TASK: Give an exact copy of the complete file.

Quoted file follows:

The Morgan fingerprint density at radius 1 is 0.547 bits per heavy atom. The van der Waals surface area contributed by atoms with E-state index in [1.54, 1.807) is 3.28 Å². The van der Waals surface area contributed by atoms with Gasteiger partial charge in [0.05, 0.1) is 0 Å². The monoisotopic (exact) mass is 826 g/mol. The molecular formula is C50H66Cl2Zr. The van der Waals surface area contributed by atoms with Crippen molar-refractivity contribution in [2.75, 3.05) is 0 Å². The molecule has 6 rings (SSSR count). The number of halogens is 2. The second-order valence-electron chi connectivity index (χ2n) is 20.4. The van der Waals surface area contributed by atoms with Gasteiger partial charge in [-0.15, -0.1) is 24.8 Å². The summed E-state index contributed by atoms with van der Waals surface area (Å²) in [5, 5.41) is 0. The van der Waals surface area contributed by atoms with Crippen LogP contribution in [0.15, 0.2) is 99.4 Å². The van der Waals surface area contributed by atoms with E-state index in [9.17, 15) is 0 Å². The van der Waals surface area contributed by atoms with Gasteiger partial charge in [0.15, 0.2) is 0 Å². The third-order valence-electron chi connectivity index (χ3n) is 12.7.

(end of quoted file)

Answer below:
The Morgan fingerprint density at radius 1 is 0.547 bits per heavy atom. The van der Waals surface area contributed by atoms with E-state index in [1.54, 1.807) is 3.28 Å². The van der Waals surface area contributed by atoms with Gasteiger partial charge in [0.05, 0.1) is 0 Å². The monoisotopic (exact) mass is 826 g/mol. The molecular formula is C50H66Cl2Zr. The van der Waals surface area contributed by atoms with Crippen molar-refractivity contribution in [2.75, 3.05) is 0 Å². The molecule has 6 rings (SSSR count). The number of halogens is 2. The second-order valence-electron chi connectivity index (χ2n) is 20.4. The van der Waals surface area contributed by atoms with Gasteiger partial charge in [-0.15, -0.1) is 24.8 Å². The summed E-state index contributed by atoms with van der Waals surface area (Å²) in [5, 5.41) is 0. The van der Waals surface area contributed by atoms with Crippen LogP contribution in [0.15, 0.2) is 99.4 Å². The van der Waals surface area contributed by atoms with E-state index in [9.17, 15) is 0 Å². The van der Waals surface area contributed by atoms with Gasteiger partial charge in [0.15, 0.2) is 0 Å². The third-order valence-electron chi connectivity index (χ3n) is 12.7.